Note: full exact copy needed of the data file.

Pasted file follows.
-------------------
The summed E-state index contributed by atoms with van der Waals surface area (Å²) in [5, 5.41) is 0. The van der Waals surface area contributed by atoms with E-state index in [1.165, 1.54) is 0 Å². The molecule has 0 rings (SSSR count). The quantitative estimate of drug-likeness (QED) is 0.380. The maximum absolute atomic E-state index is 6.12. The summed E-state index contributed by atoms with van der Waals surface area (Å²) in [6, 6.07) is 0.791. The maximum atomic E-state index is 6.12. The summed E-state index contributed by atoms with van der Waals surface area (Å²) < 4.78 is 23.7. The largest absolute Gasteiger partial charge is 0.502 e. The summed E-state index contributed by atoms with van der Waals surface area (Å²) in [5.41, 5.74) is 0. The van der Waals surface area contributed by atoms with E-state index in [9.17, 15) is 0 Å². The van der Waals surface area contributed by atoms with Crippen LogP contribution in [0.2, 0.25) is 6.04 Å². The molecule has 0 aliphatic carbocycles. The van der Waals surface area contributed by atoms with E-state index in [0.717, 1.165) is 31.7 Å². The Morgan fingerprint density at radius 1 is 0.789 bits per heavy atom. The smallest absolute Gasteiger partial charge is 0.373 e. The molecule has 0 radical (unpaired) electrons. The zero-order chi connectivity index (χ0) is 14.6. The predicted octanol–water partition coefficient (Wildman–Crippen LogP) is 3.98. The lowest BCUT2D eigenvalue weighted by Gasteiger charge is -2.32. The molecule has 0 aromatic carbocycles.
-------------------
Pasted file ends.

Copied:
The summed E-state index contributed by atoms with van der Waals surface area (Å²) in [5, 5.41) is 0. The van der Waals surface area contributed by atoms with E-state index in [1.165, 1.54) is 0 Å². The molecule has 0 rings (SSSR count). The quantitative estimate of drug-likeness (QED) is 0.380. The maximum absolute atomic E-state index is 6.12. The summed E-state index contributed by atoms with van der Waals surface area (Å²) in [6, 6.07) is 0.791. The maximum atomic E-state index is 6.12. The summed E-state index contributed by atoms with van der Waals surface area (Å²) < 4.78 is 23.7. The largest absolute Gasteiger partial charge is 0.502 e. The summed E-state index contributed by atoms with van der Waals surface area (Å²) in [5.41, 5.74) is 0. The van der Waals surface area contributed by atoms with E-state index in [9.17, 15) is 0 Å². The van der Waals surface area contributed by atoms with Crippen LogP contribution in [0.2, 0.25) is 6.04 Å². The molecule has 0 aliphatic carbocycles. The van der Waals surface area contributed by atoms with E-state index in [0.717, 1.165) is 31.7 Å². The Morgan fingerprint density at radius 1 is 0.789 bits per heavy atom. The smallest absolute Gasteiger partial charge is 0.373 e. The molecule has 0 radical (unpaired) electrons. The zero-order chi connectivity index (χ0) is 14.6. The predicted octanol–water partition coefficient (Wildman–Crippen LogP) is 3.98. The lowest BCUT2D eigenvalue weighted by Gasteiger charge is -2.32. The molecule has 0 aromatic carbocycles.